An informed multidisciplinary understanding of the ways in which people experience, appraise, adapt, and respond to global climate change is a prerequisite to effectively managing the transition to a sustainable economy. In this paper, we argue that climate science has to date failed to fully appreciate the contribution that social and environmental psychology can make to such an understanding. We draw on findings from two large national Australian surveys to demonstrate how this perspective can contribute to knowledge, understanding, and policy formulation. Central to this perspective are processes of psychological adaptation, that is, processes through which individuals orient towards, make sense of, and ultimately come to terms with, the threat and reality of climate change. Such adaptive processes are shown to mediate relationships between environmental experiences and behavior, and hence provide the foundation for environmentally-friendly lifestyles. Rather than assuming that external sanctions and incentives are sufficient to engender sustainable lifestyle changes, a social and environmental psychology approach recognises and explores the complexities of the transactions that occur between individuals’ internal and external environments, emphasizes the importance of intrinsic motivation and self-determination, and suggests the need for initiatives that promote behaviors that are both environmentally and psychologically significant.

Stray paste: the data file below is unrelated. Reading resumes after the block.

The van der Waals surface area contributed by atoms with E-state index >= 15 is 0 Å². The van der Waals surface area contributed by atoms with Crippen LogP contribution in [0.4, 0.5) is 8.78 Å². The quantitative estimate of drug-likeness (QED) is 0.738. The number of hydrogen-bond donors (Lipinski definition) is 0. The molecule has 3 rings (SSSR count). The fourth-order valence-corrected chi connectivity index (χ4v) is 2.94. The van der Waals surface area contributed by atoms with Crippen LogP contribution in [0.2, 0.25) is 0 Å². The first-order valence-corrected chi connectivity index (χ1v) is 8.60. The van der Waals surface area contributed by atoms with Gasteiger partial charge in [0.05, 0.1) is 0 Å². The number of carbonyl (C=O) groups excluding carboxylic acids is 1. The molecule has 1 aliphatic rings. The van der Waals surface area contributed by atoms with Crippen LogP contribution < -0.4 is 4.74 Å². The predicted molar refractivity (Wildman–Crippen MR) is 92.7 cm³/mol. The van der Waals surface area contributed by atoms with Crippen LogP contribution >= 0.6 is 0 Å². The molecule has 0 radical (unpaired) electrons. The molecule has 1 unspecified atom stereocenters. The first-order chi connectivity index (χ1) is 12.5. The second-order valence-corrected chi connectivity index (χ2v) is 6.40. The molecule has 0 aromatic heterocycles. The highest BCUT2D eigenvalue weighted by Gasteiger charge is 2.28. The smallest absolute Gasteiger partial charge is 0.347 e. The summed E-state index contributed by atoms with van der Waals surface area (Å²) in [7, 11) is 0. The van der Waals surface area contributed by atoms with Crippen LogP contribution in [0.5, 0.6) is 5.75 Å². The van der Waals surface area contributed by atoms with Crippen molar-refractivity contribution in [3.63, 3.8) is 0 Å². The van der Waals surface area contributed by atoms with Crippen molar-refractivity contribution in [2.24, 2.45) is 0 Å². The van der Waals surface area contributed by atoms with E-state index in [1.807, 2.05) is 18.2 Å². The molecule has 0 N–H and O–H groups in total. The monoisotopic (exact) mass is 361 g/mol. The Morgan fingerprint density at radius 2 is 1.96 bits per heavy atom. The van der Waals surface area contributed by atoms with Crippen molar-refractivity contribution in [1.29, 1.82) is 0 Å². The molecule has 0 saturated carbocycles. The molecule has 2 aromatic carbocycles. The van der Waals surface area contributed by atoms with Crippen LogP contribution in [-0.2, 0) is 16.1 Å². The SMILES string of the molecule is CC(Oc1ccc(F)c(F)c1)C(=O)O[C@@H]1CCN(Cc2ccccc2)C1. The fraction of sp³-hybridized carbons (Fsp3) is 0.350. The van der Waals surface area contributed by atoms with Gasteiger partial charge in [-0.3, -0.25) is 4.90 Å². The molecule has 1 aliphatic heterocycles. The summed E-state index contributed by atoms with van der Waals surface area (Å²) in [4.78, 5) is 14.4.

; Reser, J.P
(2016). Adaptation processes in the context of climate change: a social and environmental psychology perspective Journal of Bioeconomics